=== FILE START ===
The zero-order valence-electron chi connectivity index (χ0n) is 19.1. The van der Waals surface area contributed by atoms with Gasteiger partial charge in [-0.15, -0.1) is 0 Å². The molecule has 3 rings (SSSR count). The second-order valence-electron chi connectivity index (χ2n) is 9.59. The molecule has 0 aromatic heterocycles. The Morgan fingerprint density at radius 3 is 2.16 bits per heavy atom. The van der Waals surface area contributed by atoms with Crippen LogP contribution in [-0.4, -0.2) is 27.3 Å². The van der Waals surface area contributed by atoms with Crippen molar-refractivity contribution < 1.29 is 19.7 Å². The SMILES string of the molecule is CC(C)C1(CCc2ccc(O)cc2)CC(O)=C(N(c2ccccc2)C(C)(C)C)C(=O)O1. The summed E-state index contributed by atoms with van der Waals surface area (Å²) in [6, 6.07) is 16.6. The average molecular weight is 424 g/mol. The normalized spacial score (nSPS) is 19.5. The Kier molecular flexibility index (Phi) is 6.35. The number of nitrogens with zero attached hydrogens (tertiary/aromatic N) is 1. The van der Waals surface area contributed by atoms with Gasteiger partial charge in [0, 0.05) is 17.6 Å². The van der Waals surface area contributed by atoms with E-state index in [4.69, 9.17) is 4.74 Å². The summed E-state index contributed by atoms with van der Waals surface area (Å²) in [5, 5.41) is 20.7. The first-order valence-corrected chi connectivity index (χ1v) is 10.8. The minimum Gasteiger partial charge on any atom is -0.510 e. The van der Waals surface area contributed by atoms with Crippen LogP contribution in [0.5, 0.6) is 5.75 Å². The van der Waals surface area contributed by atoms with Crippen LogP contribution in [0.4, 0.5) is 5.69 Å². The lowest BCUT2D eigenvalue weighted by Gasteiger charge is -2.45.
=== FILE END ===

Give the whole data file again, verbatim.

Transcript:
The zero-order valence-electron chi connectivity index (χ0n) is 19.1. The van der Waals surface area contributed by atoms with Gasteiger partial charge in [-0.15, -0.1) is 0 Å². The molecule has 3 rings (SSSR count). The second-order valence-electron chi connectivity index (χ2n) is 9.59. The molecule has 0 aromatic heterocycles. The Morgan fingerprint density at radius 3 is 2.16 bits per heavy atom. The van der Waals surface area contributed by atoms with Crippen LogP contribution in [-0.4, -0.2) is 27.3 Å². The van der Waals surface area contributed by atoms with Crippen molar-refractivity contribution < 1.29 is 19.7 Å². The SMILES string of the molecule is CC(C)C1(CCc2ccc(O)cc2)CC(O)=C(N(c2ccccc2)C(C)(C)C)C(=O)O1. The summed E-state index contributed by atoms with van der Waals surface area (Å²) in [6, 6.07) is 16.6. The average molecular weight is 424 g/mol. The normalized spacial score (nSPS) is 19.5. The Kier molecular flexibility index (Phi) is 6.35. The number of nitrogens with zero attached hydrogens (tertiary/aromatic N) is 1. The van der Waals surface area contributed by atoms with Gasteiger partial charge in [0, 0.05) is 17.6 Å². The van der Waals surface area contributed by atoms with E-state index in [4.69, 9.17) is 4.74 Å². The summed E-state index contributed by atoms with van der Waals surface area (Å²) in [5, 5.41) is 20.7. The first-order valence-corrected chi connectivity index (χ1v) is 10.8. The minimum Gasteiger partial charge on any atom is -0.510 e. The van der Waals surface area contributed by atoms with Crippen LogP contribution in [0.5, 0.6) is 5.75 Å². The van der Waals surface area contributed by atoms with Crippen LogP contribution in [0.4, 0.5) is 5.69 Å². The lowest BCUT2D eigenvalue weighted by Gasteiger charge is -2.45.